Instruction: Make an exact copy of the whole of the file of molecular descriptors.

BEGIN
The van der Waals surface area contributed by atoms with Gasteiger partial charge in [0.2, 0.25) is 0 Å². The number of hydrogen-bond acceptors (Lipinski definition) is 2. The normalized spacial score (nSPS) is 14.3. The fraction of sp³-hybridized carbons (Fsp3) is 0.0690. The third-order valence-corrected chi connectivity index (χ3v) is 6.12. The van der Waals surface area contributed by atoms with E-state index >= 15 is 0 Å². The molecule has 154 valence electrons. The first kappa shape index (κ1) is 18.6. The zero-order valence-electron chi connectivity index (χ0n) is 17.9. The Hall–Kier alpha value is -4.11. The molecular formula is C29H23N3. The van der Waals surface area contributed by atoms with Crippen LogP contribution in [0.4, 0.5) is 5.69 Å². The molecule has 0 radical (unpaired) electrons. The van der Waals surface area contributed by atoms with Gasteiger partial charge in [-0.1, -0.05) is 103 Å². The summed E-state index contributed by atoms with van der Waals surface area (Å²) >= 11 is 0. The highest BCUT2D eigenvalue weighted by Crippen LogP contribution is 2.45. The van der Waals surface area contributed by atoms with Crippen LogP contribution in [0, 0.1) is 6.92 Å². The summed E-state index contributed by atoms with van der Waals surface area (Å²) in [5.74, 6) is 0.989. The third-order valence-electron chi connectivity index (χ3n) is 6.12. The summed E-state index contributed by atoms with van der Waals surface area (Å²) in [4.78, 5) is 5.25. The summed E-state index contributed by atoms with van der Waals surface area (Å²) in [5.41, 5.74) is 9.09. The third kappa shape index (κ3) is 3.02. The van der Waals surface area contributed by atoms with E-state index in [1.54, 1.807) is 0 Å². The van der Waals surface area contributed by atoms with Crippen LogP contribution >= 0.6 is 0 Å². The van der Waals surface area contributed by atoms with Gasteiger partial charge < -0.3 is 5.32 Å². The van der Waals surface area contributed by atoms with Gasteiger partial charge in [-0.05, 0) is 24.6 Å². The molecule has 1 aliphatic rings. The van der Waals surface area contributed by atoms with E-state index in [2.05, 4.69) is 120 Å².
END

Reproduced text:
The van der Waals surface area contributed by atoms with Gasteiger partial charge in [0.2, 0.25) is 0 Å². The number of hydrogen-bond acceptors (Lipinski definition) is 2. The normalized spacial score (nSPS) is 14.3. The fraction of sp³-hybridized carbons (Fsp3) is 0.0690. The third-order valence-corrected chi connectivity index (χ3v) is 6.12. The van der Waals surface area contributed by atoms with E-state index >= 15 is 0 Å². The molecule has 154 valence electrons. The first kappa shape index (κ1) is 18.6. The zero-order valence-electron chi connectivity index (χ0n) is 17.9. The Hall–Kier alpha value is -4.11. The molecular formula is C29H23N3. The van der Waals surface area contributed by atoms with Crippen LogP contribution in [0.4, 0.5) is 5.69 Å². The molecule has 0 radical (unpaired) electrons. The van der Waals surface area contributed by atoms with Gasteiger partial charge in [-0.1, -0.05) is 103 Å². The summed E-state index contributed by atoms with van der Waals surface area (Å²) >= 11 is 0. The highest BCUT2D eigenvalue weighted by Crippen LogP contribution is 2.45. The van der Waals surface area contributed by atoms with Crippen LogP contribution in [0, 0.1) is 6.92 Å². The summed E-state index contributed by atoms with van der Waals surface area (Å²) in [5.74, 6) is 0.989. The third-order valence-electron chi connectivity index (χ3n) is 6.12. The summed E-state index contributed by atoms with van der Waals surface area (Å²) in [4.78, 5) is 5.25. The summed E-state index contributed by atoms with van der Waals surface area (Å²) in [5.41, 5.74) is 9.09. The third kappa shape index (κ3) is 3.02. The van der Waals surface area contributed by atoms with E-state index in [1.54, 1.807) is 0 Å². The van der Waals surface area contributed by atoms with Crippen LogP contribution >= 0.6 is 0 Å². The van der Waals surface area contributed by atoms with Gasteiger partial charge < -0.3 is 5.32 Å². The van der Waals surface area contributed by atoms with Gasteiger partial charge in [-0.05, 0) is 24.6 Å². The molecule has 1 aliphatic rings. The van der Waals surface area contributed by atoms with E-state index in [2.05, 4.69) is 120 Å².